Tony Smith

Contact Info:
16 Brimmer Street
Boston, MA 02108

Phone: 617.277.4429
+1 857.222.2413

Cornelia M. Jackson Professor Emeritus

International and Comparative Politics

Ph.D., Harvard University, 1971

I have published books on ethnic groups and American foreign policy, on British, American, and French imperialism, and on communist theories of state legitimacy in the Soviet Union, China, and Cuba.

I did my undergraduate work at the University of Texas, received a Masters from the Fletcher School, and a doctorate in government from Harvard University. I am currently a member of the Council on Foreign Relations and a Senior Fellow at Harvard's Center for European Studies. I have been at Tufts since time immemorial and find it a great institution for work in the social sciences.

Major Publications

  • Why Wilson Matters: The Origins of American Liberal Internationalism and Its Crisis Today, Princeton University Press, 2017
  • America's Mission: The United States and the Worldwide Struggle for Democracy, Princeton University Press, 1993, expanded version 2012
  • Foreign Attachments: The Power of Ethnic Groups in the Making of American Foreign Policy, Harvard University Press,2000.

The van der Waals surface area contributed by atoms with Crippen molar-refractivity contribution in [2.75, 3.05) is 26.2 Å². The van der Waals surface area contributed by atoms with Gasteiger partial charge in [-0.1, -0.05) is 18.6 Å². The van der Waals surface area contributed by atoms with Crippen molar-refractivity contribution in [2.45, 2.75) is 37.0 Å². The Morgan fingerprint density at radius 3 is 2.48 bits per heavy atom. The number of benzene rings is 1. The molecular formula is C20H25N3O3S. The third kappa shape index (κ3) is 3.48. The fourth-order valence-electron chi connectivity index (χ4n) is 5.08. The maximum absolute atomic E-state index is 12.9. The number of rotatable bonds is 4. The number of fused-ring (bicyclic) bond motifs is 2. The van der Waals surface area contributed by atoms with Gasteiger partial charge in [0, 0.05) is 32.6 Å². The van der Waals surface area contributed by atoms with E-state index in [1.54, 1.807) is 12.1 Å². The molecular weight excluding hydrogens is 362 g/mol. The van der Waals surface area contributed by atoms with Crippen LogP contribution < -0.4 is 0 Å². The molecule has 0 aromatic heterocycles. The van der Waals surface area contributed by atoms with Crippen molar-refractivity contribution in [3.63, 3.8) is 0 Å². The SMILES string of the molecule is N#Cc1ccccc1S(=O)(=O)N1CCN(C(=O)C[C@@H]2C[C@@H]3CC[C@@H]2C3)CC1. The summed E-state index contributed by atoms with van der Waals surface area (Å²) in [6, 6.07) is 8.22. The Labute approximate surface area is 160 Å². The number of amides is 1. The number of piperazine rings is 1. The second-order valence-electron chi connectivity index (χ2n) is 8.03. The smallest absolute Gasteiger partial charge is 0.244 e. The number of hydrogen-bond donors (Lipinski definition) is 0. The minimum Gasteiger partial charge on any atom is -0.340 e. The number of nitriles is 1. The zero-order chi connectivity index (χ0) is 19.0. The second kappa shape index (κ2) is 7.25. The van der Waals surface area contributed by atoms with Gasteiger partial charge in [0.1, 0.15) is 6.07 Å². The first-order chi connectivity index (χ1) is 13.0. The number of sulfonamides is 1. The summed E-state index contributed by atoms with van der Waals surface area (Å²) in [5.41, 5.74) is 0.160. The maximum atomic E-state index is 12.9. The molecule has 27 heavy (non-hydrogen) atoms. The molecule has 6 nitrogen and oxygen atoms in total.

• A Pact with the Devil: Washington's Bid for World Supremacy and the Betrayal of the American Promise, Routledge, 2007
  • Thinking Like a Communist: State and Legitimacy in the Soviet Union, China, and Cuba, Norton, 1987
  • The Pattern of Imperialism: The United States, Great Britain and the late Industrializing World since 1815, Cambridge University Press
  • The French Stake in Algeria, 1945-1962, Cornell University Press, 1978

During my years at Tufts, I authored as well over 50 scholarly articles, and was co-author of The Crisis in American Foreign Policy: Wilsonianism in the Twenty-First Century, Princeton University Press, 2009 with John Ikenberry, Thomas Knock, and Anne-Marie Slaughter. I co-edited, Democracy, Revolution and History: Essays in Honor of Barrington Moore, Jr. (with Theda Skocpol et al.)Cornell University Press,1998. And I edited, The End of European Empire: Decolonization After World War II (anthology, with Introduction, essay, bibliography, and translations by the editor), D.C. Heath, 1975.

Current Research

I am currently studying the origins of "classical realism" from the Weimar Republic in Germany (1920-1932) through the early 1950s in the United States. While a number of realist theorists such as Walter Lippmann and George Kennan are considered, my focus is mainly on Hans Morgenthau, the dominant figure in this new school of thought.